In addition to playing out in the courts and in public opinion throughout the rest of the 1950s and most of the 1960s (the suit was finally dismissed in 1968), this struggle also occupied the time and energy of Congress. Of most immediate relevance for this study, in the fall of 1956—in the same week that Davis published his anti-delinquency proposal—BMI and rock 'n' roll were coming in for a beating during antitrust hearings in the House of Representatives, led by Emanuel Celler, a Democratic Representative from Brooklyn. These hearings, described by Variety as "a preview in miniature of the evidence and counter evidence involved" in the songwriters’ lawsuit, included Rose and other songwriters, present and former ASCAP officials, and broadcasters including ABC president Robert Kittner. BMI's Haverlin came in for special grilling, forced to defend conspiratorial charges that BMI was using its relationship with the broadcasters to remove ASCAP music from the airwaves. He was questioned, for instance, about a newsletter plugging a BMI tune that warned broadcasters, "Look out for the reverse side—it is an ASCAP number," as well as a BMI brochure that seemed to boast of its insider's advantage over ASCAP when it came to airplay: "The public selects its favorites from the music which it hears and does not miss what it does not hear." Celler made no secret of the fact that he was holding the hearings with an eye toward more restrictive regulation of the networks, especially in music licensing and the telefilm industry. He denounced the Federal Communications Commission's 1941 Chain Broadcasting Rules, which sought to curb the power of NBC and CBS and which had forced NBC to sell off one of its radio networks, as dangerously outmoded ("horse-and-buggy regulations for an atomic era"). He also called for the divestiture of the networks from BMI, a threat real enough that CBS and NBC offered, soon afterward, to consider voluntary divestiture if the Songwriters of America dropped their lawsuit.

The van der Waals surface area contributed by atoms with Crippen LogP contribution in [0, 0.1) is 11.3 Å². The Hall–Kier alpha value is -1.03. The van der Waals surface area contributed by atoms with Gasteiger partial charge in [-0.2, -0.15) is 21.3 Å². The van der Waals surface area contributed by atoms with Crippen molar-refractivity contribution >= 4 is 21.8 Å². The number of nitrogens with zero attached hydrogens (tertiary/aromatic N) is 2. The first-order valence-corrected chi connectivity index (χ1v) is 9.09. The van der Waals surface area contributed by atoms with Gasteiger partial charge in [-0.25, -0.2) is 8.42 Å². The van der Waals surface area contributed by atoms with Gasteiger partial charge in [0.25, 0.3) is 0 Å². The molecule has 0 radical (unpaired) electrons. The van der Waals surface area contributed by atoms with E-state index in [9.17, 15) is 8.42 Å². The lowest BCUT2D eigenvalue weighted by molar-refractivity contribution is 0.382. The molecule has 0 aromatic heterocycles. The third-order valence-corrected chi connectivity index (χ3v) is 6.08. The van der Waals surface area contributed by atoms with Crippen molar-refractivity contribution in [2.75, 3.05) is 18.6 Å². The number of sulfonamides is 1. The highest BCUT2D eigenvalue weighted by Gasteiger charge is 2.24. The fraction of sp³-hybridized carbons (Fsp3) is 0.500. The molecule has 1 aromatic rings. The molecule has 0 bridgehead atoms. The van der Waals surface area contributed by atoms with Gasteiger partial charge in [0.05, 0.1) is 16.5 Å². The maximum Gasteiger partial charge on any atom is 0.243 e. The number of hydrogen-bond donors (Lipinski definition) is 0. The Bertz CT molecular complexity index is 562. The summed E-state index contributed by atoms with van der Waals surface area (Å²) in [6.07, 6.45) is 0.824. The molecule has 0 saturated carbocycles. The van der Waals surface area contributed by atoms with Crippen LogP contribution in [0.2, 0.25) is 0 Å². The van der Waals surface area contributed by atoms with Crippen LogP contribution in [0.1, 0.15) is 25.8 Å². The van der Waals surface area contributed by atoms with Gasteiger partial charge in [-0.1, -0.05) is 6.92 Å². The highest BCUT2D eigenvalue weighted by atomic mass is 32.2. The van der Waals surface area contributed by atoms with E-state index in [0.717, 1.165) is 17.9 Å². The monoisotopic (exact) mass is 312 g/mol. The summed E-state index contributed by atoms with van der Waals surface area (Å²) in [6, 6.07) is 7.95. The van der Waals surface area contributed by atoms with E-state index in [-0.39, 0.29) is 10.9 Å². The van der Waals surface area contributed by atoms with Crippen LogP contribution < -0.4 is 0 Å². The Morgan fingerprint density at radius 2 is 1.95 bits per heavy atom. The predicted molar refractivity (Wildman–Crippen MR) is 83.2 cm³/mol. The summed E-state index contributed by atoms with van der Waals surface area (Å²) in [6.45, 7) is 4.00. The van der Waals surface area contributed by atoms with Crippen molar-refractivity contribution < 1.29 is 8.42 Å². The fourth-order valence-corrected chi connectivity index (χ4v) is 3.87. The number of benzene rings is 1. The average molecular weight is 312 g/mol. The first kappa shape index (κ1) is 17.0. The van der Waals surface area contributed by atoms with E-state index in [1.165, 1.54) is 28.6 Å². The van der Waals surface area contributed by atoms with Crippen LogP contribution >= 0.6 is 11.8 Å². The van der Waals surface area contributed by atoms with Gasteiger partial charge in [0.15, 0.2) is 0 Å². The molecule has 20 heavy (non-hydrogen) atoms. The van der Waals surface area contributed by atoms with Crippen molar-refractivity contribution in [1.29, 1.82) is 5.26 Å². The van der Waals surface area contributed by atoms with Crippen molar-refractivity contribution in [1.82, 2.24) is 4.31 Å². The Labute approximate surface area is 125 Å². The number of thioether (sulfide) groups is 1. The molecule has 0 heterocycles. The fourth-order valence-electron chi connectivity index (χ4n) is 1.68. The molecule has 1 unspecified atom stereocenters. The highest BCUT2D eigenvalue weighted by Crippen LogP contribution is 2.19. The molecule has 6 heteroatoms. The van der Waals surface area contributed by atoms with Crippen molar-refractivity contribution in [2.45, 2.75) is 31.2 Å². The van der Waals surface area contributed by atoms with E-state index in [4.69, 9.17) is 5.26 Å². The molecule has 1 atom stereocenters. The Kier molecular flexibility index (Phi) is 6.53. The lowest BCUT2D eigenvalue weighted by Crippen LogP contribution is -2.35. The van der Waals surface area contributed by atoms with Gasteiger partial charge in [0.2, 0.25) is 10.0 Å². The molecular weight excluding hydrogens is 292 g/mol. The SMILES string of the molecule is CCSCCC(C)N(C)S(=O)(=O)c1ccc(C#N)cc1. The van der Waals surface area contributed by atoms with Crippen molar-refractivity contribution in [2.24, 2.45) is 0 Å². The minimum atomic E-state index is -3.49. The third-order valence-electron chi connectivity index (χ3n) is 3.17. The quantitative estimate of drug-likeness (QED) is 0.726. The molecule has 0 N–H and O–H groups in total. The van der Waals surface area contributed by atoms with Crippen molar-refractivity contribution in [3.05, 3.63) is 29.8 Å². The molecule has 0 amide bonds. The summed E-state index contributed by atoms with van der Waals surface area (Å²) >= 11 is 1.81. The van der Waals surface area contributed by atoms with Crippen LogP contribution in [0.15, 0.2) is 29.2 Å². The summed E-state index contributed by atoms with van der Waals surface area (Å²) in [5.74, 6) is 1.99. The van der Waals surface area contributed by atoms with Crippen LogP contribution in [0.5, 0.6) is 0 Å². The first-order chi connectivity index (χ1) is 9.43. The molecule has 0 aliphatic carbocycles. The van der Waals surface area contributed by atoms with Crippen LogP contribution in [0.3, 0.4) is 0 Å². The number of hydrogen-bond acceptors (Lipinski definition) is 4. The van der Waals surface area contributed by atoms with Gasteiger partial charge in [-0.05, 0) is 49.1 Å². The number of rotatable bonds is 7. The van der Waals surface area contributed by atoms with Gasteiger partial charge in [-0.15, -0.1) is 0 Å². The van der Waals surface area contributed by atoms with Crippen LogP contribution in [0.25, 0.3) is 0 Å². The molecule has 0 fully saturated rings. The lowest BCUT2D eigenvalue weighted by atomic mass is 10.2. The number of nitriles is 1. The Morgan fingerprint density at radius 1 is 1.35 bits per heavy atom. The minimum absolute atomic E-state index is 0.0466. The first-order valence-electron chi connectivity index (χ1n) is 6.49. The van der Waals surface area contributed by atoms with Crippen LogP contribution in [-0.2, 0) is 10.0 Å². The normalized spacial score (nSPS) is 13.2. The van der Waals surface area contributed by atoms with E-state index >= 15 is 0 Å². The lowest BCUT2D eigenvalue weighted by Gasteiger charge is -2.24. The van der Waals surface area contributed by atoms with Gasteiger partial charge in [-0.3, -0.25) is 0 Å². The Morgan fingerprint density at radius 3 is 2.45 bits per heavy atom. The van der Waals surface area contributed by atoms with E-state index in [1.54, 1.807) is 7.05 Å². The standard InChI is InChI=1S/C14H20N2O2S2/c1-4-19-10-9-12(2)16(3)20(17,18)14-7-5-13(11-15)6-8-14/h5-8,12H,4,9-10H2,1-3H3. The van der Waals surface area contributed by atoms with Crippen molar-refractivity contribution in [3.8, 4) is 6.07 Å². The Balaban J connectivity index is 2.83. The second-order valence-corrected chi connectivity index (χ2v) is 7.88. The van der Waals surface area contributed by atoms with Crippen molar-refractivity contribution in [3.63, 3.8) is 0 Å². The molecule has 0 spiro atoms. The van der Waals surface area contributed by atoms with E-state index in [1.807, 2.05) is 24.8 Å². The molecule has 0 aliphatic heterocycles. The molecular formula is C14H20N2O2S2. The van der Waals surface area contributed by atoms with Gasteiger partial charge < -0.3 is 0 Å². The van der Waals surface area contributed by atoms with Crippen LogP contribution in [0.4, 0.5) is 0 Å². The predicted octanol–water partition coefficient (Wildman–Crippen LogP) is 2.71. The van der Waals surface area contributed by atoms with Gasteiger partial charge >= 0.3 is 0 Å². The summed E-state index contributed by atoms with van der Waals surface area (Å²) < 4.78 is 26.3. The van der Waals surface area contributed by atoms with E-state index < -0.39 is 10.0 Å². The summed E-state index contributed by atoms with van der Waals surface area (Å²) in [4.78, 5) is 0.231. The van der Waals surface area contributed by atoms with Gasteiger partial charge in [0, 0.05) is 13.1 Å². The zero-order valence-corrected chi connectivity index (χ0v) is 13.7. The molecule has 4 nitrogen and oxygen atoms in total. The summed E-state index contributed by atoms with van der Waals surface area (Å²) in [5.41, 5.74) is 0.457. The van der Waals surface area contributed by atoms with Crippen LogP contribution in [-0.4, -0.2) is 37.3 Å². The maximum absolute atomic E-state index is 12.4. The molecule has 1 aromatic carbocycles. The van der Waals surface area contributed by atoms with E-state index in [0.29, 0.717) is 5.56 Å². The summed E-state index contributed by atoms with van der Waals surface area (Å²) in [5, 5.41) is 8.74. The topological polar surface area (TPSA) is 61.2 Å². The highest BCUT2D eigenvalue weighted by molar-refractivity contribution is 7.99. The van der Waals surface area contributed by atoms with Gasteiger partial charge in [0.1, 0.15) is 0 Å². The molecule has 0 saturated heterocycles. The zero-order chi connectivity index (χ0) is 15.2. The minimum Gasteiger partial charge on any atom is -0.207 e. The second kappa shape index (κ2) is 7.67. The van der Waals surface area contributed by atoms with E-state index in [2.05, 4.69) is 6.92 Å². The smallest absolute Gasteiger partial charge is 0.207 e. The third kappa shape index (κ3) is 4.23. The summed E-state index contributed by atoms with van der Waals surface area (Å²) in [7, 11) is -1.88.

Although network power was Celler's primary target, his complaints also included cultural broadsides against rock 'n' roll; like Billy Rose and the other songwriters, he railed against Elvis Presley for promoting juvenile delinquency and chastised BMI for lacking "good taste" in promoting their R&B and rock 'n' roll catalogs. Vance Packard (of The Hidden Persuaders fame), hired by the Songwriters to give expert testimony on how U.S. musical taste was being "manipulated," stated that rock 'n' roll provoked "the animal instinct in modern teenagers" with its "raw, savage tone" and "nonsensical" and "lewd" lyrics. Interestingly, among the industry powerbrokers who were deeply invested in the distinction between "good" pop and "bad" rock was the best man at Sammy Davis Jr.'s wedding, Frank Sinatra. The week of the Celler hearings, Sinatra publicly denounced Mitch Miller, his artist and repertoire man at Columbia (which had an ownership interest in BMI through the Columbia Broadcasting System); the crooner claimed that Miller had fed him a steady diet of "mediocre" BMI songs to record, instead of allowing him to sing superior ASCAP material, thereby hurting Sinatra's career and precipitating his departure from the label to record for Capitol. The facts did not appear to bear out Sinatra's accusations: BMI's Haverlin countered that only five of the fifty-seven songs that Sinatra had recorded for Columbia were licensed by BMI, whereas the rest were ASCAP; at the same time, ten of his forty-nine songs for Capitol were BMI, a significantly higher percentage. Nonetheless, Sinatra was yet another powerful industry figure throwing his weight heavily behind ASCAP and the advocates of "good music." Not coincidentally, he would help organize the Grammys two years later as part of his own campaign to reassert the cultural authority of his generation of musicians.